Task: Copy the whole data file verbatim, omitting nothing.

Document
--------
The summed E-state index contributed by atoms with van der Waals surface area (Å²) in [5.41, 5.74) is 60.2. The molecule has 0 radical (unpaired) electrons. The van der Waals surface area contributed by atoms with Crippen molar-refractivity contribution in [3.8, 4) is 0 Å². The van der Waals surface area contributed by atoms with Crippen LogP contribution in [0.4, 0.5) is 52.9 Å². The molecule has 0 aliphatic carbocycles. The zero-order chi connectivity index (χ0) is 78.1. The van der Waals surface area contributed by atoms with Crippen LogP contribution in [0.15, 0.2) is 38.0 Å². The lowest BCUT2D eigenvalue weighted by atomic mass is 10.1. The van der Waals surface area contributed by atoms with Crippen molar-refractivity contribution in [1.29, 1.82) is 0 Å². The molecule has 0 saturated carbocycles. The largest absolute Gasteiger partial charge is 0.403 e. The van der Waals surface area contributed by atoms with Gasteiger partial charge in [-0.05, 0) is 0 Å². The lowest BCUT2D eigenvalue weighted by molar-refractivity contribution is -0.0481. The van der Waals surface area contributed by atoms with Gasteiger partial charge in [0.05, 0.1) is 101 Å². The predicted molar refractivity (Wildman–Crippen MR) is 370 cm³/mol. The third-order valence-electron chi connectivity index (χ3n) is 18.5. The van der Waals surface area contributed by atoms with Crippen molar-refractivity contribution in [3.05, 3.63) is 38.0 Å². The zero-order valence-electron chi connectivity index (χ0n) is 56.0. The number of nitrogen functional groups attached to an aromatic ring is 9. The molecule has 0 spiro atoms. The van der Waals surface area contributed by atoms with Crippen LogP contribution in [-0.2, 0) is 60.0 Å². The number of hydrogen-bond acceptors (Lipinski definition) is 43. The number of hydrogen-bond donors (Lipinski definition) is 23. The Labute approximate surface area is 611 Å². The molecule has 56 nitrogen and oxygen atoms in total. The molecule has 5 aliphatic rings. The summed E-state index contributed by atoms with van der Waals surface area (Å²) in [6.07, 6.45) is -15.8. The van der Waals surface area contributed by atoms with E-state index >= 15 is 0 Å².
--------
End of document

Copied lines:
The summed E-state index contributed by atoms with van der Waals surface area (Å²) in [5.41, 5.74) is 60.2. The molecule has 0 radical (unpaired) electrons. The van der Waals surface area contributed by atoms with Crippen molar-refractivity contribution in [3.8, 4) is 0 Å². The van der Waals surface area contributed by atoms with Crippen LogP contribution in [0.4, 0.5) is 52.9 Å². The molecule has 0 aliphatic carbocycles. The zero-order chi connectivity index (χ0) is 78.1. The van der Waals surface area contributed by atoms with Crippen LogP contribution in [0.15, 0.2) is 38.0 Å². The lowest BCUT2D eigenvalue weighted by atomic mass is 10.1. The van der Waals surface area contributed by atoms with Crippen molar-refractivity contribution in [1.29, 1.82) is 0 Å². The molecule has 0 saturated carbocycles. The largest absolute Gasteiger partial charge is 0.403 e. The van der Waals surface area contributed by atoms with Gasteiger partial charge in [-0.05, 0) is 0 Å². The lowest BCUT2D eigenvalue weighted by molar-refractivity contribution is -0.0481. The van der Waals surface area contributed by atoms with Gasteiger partial charge in [0.05, 0.1) is 101 Å². The predicted molar refractivity (Wildman–Crippen MR) is 370 cm³/mol. The third-order valence-electron chi connectivity index (χ3n) is 18.5. The van der Waals surface area contributed by atoms with Crippen molar-refractivity contribution in [3.05, 3.63) is 38.0 Å². The zero-order valence-electron chi connectivity index (χ0n) is 56.0. The number of nitrogen functional groups attached to an aromatic ring is 9. The molecule has 0 spiro atoms. The van der Waals surface area contributed by atoms with Crippen LogP contribution in [-0.2, 0) is 60.0 Å². The number of hydrogen-bond acceptors (Lipinski definition) is 43. The number of hydrogen-bond donors (Lipinski definition) is 23. The Labute approximate surface area is 611 Å². The molecule has 56 nitrogen and oxygen atoms in total. The molecule has 5 aliphatic rings. The summed E-state index contributed by atoms with van der Waals surface area (Å²) in [6.07, 6.45) is -15.8. The van der Waals surface area contributed by atoms with E-state index >= 15 is 0 Å².